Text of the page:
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Excerpts from Interview with Penelope Leach (Full interview is found at http://www.todaysparent.com/main/feature/article.jsp?cId=2948)

Penelope Leach is described as "one of the world's leading and most trusted authorities on parenting and child development. The author of numerous books, including the classic Your Baby and Child , now in its fourth printing, Leach lives and works in London, England."


What about children learning to regulate or live with their emotions? What part do parents play in that?

They play a very big part, but the part depends tremendously on what stage of development we're talking about. It's very important for children from the beginning, even very small babies, to be allowed to experience and express emotion. "Don't cry" isn't a helpful thing to say to a kid who's hurt himself. Why shouldn't he cry if that's what he feels like doing? And avoiding crying, say, by sneaking out of the house without your nine-month-old baby seeing you go, isn't helpful either. If your going makes her feel like crying, it's better for her to cry and find comfort from the other parent or the caregiver she's been left with.

We want to - and should - comfort distressed children (all distressed people, come to that!), but not by hiding the bad feelings away or covering them with a Hershey bar. You only learn that feelings are survivable by experiencing them and surviving - and seeing parents and other significant people do that, too. If you aren't allowed to feel and express feelings, and nobody helps you understand them, express them and recover from them, you cannot grow to feel confident of your own ability to manage yourself.

So our task is to help kids gradually learn, through the repeated experience of being comforted, that "When I feel bad, I will feel better some time."

Yes, but there's more to it. It's also important to learn, gradually, that feelings won't harm you and won't harm anybody else - you're allowed to feel what you feel. What matters in terms of developing social control is what you do with your feelings, that the way you act because of your emotions affects others.

But that takes much longer than many parents realize. If you see a two-year-old crying because another kid hit him, and then he hits that child back, it's hard to believe that he's surprised that they're now both crying. He probably is, though. Most children are three years old before they realize that if they feel something, it's reasonable to expect other people will have those feelings as well. As for developing that vital skill of being able to predict what another person will feel in reaction to a particular situation, children really can't do that at all until they develop what psychologists call a "theory of mind" - that is, the ability to understand that other people have minds and to be able to predict what another person will think or feel. This awareness begins at around the age of three or four and emerges gradually, usually by six years or thereabouts.

Apart from lack of experience, what makes it hard for parents to help children with their emotions?

I have to say, some parents act as if the main part of their job is disciplining and correcting bad behaviour and that a concern with a child's happiness as opposed to "learning" might be somehow indulgent. In truth, happiness matters - not the instant gratification kind of happiness that comes from always being able to talk an adult into buying you the Barbie doll, of course. The kind of happiness that matters is more like being comfortable in your skin, and therefore feeling confident, optimistic and able to cope with whatever you have to cope with.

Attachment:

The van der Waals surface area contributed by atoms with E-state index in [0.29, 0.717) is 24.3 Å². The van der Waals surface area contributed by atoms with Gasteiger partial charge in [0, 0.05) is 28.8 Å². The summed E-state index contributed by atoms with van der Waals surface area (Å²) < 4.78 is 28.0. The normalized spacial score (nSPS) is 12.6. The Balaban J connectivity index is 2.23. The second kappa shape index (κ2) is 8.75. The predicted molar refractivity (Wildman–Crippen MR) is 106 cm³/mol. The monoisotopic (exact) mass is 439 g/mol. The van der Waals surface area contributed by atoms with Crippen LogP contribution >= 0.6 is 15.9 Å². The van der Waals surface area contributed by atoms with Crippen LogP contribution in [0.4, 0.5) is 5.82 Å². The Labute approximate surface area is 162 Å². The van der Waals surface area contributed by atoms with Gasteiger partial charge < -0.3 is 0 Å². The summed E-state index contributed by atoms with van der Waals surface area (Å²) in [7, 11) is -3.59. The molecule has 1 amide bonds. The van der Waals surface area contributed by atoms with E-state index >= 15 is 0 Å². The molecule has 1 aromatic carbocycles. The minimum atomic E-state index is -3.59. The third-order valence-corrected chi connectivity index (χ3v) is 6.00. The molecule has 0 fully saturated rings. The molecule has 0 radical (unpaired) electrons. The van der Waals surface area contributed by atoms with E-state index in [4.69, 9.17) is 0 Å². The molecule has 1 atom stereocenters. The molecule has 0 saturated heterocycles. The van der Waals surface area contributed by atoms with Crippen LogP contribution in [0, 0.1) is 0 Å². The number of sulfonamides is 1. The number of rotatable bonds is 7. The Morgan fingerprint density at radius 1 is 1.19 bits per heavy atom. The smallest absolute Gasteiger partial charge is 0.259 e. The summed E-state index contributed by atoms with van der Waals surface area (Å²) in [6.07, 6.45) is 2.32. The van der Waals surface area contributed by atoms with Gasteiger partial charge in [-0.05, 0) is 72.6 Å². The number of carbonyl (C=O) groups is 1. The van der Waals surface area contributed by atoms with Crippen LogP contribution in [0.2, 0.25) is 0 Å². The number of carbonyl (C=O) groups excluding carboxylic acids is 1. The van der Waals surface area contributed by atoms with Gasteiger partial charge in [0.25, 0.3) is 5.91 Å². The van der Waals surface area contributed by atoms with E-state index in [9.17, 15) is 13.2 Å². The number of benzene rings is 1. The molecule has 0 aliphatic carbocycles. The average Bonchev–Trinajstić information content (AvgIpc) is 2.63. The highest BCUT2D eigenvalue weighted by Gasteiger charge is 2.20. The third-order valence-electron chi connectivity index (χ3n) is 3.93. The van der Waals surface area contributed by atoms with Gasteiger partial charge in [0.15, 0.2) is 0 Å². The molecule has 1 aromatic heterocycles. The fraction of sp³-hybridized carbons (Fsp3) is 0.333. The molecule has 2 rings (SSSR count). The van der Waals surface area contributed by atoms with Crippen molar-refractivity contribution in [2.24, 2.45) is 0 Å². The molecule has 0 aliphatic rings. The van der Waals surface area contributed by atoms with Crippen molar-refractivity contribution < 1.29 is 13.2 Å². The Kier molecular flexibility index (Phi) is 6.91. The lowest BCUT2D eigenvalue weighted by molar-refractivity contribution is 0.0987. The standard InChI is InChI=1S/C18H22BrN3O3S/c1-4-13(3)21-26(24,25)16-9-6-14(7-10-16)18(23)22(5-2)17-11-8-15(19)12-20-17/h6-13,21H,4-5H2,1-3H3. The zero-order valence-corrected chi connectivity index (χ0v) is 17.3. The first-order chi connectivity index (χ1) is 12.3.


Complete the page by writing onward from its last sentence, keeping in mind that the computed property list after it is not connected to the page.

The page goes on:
Where does all of this begin?

I think it starts with unconditional love - the love that doesn't say, "I love you because you are so pretty and you are cleverer than the baby next door and you don't wake me up in the night. I just love you because you are you (and I am me)." Unconditional love says, "I love you even when I hate what you do."

People can say that to a child, but doesn't the child have to see it?

Yes. Children aren't mind readers. I meet parents who say, "They know I love them to bits..." when their behaviour makes me wonder if the kids do know, and what makes the parent think they know, and when he last told them. And what the child thought his words meant. Children need to know that parents take pleasure in them. So when did this parent, who's so sure his kid knows he loves him, last ask for more company from the child than the child wanted from him? When did he last ask the child if he had time for a game? When did he last ask for a hug? All too often it's the other way round, so kids feel that they always want more of mom or dad than is willingly offered.

How would you complete the following statement: I wish parents could allow themselves to...

Enjoy everything they can and hang loose about the rest. Bringing up a child won't be all fun and games and it doesn't matter that it isn't. I sometimes get really irritated by the fuss people make about the bits of parenting that aren't fun. I don't know of any really worthwhile creative activity which is non-stop enjoyment. Why should people expect parenting to be? Enjoy the moments, hours, days or years of quiet happiness and occasional spurts of ridiculous excitement that come with the processes of growing up. Enjoy today for itself rather than for its contribution to the future.